Whether as our late second Prime Minister’s wife or our current Prime Minister’s mother, this Johorean beauty’s most important portfolio was her family. Tun Rahah Mohammad Noah’s youngest son Nazir gives her top marks this Mother’s Day.
Second Prime Minister Tun Abdul Razak Hussein’s widow was only 43 when he passed away, but Tun Rahah Mohammad Noah rose to the challenge of bringing up her five sons. Tun Rahah grounded her sons in values she believes are important and kept the brothers close-knit.
Whether as the wife of the then Prime Minister, and now the mother of our current Prime Minister, Tun Rahah has stayed largely out of the limelight. On Mother’s Day today, her youngest son, CIMB Group chief executive Datuk Seri Nazir Razak, pays tribute to his 81-year-old mother and how her pivotal role influenced their family.
He also writes of how her unconditional love remains his source of strength.
So much is known about your father but not so much about your mother. Tell us about Tun Rahah.
Tun Rahah or “Mummy” as I call her, was born in Muar, Johor in 1933 to a relatively well-off family. Her late father, Haji Noah (Tan Sri Haji Mohammad Noah bin Omar), was one of the founders of Umno and went on to become the first speaker of Dewan Rakyat.
The strict and domineering Haji Noah set his mind on his youngest of four (surviving) children, Rahah, marrying well and soonest. It was maybe because she was very good looking – tales of her beauty reached as far as Pahang where my father, Abdul Razak, was a rising star in the colonial government. He went all the way to Johor Baru to “spy” on her at school and then asked Haji Noah’s blessings to court her soon after.
My parents married in 1952 when Mummy was a tender 19 years of age. She did not get the chance to pursue higher education, and instead turned from schoolgirl to wife of a prominent government official overnight, and then became a mother as well within a year.
She went on to have five children over a span of 12 years. Her biggest lifetime disappointment is that she only had sons. In fact, she was so sure that her fifth (me) would finally be a daughter that I only had girls clothes to wear for the first few months of my life!
From independence in 1957 until Dad died in 1976, Mummy was the young and glamorous wife of the deputy Prime Minister and then Prime Minister. She was 10 years younger than her husband and became a widow when she was only 43.
When I look at old photos of them, Mummy always looks perfectly poised, radiant and beautiful by Dad’s side. Despite her limited education I am told that she held her own on whatever stage she was thrust upon – from visiting kampungs to attending a banquet at Buckingham Palace.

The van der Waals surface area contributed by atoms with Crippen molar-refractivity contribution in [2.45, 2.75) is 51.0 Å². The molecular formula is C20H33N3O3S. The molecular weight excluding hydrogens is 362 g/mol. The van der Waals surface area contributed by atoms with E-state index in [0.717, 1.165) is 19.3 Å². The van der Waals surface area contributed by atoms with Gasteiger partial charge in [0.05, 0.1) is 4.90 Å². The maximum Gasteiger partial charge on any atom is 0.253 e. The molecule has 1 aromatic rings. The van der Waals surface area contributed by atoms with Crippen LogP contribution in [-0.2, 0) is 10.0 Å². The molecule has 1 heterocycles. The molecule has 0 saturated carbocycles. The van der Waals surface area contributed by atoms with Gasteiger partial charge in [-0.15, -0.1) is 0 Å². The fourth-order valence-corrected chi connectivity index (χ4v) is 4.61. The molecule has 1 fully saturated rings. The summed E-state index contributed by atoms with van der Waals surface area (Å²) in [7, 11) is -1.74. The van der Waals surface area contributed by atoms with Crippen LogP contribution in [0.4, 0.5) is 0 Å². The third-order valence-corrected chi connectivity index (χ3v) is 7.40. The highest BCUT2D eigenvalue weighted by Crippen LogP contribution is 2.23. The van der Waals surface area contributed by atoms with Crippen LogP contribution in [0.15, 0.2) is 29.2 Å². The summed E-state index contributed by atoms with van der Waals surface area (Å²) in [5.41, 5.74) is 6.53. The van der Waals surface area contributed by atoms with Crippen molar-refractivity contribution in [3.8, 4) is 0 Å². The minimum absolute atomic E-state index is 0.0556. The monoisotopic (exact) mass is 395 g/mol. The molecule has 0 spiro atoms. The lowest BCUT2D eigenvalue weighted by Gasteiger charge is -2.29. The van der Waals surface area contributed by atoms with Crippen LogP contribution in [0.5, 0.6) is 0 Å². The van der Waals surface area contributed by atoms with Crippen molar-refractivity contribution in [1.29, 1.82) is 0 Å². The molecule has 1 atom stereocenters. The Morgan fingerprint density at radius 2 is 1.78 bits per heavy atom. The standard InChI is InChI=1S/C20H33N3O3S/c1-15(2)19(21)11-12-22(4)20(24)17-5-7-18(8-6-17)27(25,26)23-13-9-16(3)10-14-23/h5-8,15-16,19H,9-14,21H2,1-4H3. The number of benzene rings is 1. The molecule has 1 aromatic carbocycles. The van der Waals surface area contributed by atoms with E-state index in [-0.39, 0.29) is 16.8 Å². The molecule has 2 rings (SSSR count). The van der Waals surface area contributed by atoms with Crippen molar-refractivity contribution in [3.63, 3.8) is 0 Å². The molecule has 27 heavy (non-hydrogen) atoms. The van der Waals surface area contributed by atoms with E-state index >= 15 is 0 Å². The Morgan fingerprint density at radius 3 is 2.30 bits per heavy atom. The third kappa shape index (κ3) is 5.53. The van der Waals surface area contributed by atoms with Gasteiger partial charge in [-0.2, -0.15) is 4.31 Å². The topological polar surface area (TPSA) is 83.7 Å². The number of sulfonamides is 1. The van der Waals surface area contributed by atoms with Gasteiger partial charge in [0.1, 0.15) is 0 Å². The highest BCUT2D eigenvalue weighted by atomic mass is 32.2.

Despite the demands of public life and looking after Dad, Mummy was a wonderful mother to us. She had a lot of domestic helpers, of course, but she was always our primary caregiver.
When Dad died, she was a young widow with five young sons to bring up; the eldest, Najib, was only 23 while I was nine.
Once again, she was thrust into dramatically new circumstances. She adapted quickly, and became very focused on two things – her boys and religion.
The five of us owe her so much; in fact, sometimes I feel guilty that she had to be so consumed by our needs that she was not able to pursue much else.
She is a reluctant socialite; she attends the obligatory functions but is always happier with her family – she now has 15 grandchildren to dote on – and close friends, or at prayer.
Her favourite pastime, though, is shopping; thankfully she is also a typically frugal Johorean so she is quite careful with her spending.
She is wonderfully particular about seemingly small things that touch others – she has only forgotten one of my 47 birthdays, and the one that got away traumatised her for a long time! Even today she is meticulous about keeping a diary of birthdays and anniversaries of everyone close to her.
Your father was busy with public life, and your mother was the primary parent. What was your childhood like with your mother?
For me, she was the primary parent for the first nine years, then the only parent.
Her style was laissez faire but grounded on values which she subtly instilled in her children. She did not set many rules but expected us to know right, wrong, too little and too much.